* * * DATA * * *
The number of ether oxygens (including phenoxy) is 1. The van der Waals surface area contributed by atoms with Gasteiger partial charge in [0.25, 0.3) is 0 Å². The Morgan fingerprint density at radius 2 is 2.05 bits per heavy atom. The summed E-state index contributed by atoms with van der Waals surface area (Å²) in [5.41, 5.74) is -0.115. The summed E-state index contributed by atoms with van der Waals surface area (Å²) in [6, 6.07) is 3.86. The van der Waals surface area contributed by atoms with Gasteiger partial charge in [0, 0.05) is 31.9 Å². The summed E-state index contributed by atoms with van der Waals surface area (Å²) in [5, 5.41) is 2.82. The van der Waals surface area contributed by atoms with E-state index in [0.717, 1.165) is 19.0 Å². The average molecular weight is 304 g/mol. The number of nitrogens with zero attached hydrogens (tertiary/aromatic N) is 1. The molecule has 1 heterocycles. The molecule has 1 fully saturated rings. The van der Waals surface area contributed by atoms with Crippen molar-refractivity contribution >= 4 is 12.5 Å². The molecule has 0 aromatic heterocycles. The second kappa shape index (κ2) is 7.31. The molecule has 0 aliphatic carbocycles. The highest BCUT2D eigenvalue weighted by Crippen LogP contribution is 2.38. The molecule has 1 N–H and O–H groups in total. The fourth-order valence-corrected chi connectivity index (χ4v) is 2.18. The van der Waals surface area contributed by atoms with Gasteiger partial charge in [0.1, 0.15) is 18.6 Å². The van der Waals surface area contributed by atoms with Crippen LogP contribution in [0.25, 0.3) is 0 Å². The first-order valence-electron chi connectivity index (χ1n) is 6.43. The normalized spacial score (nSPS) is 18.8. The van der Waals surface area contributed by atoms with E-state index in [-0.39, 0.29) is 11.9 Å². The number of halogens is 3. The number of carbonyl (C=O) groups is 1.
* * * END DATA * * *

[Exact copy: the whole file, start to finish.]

The number of ether oxygens (including phenoxy) is 1. The van der Waals surface area contributed by atoms with Gasteiger partial charge in [0.25, 0.3) is 0 Å². The Morgan fingerprint density at radius 2 is 2.05 bits per heavy atom. The summed E-state index contributed by atoms with van der Waals surface area (Å²) in [5.41, 5.74) is -0.115. The summed E-state index contributed by atoms with van der Waals surface area (Å²) in [6, 6.07) is 3.86. The van der Waals surface area contributed by atoms with Gasteiger partial charge in [0, 0.05) is 31.9 Å². The summed E-state index contributed by atoms with van der Waals surface area (Å²) in [5, 5.41) is 2.82. The van der Waals surface area contributed by atoms with E-state index in [0.717, 1.165) is 19.0 Å². The average molecular weight is 304 g/mol. The number of nitrogens with zero attached hydrogens (tertiary/aromatic N) is 1. The molecule has 1 heterocycles. The molecule has 1 fully saturated rings. The van der Waals surface area contributed by atoms with Crippen molar-refractivity contribution >= 4 is 12.5 Å². The molecule has 0 aromatic heterocycles. The second kappa shape index (κ2) is 7.31. The molecule has 0 aliphatic carbocycles. The highest BCUT2D eigenvalue weighted by Crippen LogP contribution is 2.38. The molecule has 1 N–H and O–H groups in total. The fourth-order valence-corrected chi connectivity index (χ4v) is 2.18. The van der Waals surface area contributed by atoms with Gasteiger partial charge in [0.1, 0.15) is 18.6 Å². The van der Waals surface area contributed by atoms with Crippen LogP contribution in [0.25, 0.3) is 0 Å². The first-order valence-electron chi connectivity index (χ1n) is 6.43. The normalized spacial score (nSPS) is 18.8. The van der Waals surface area contributed by atoms with E-state index in [-0.39, 0.29) is 11.9 Å². The number of halogens is 3. The number of carbonyl (C=O) groups is 1.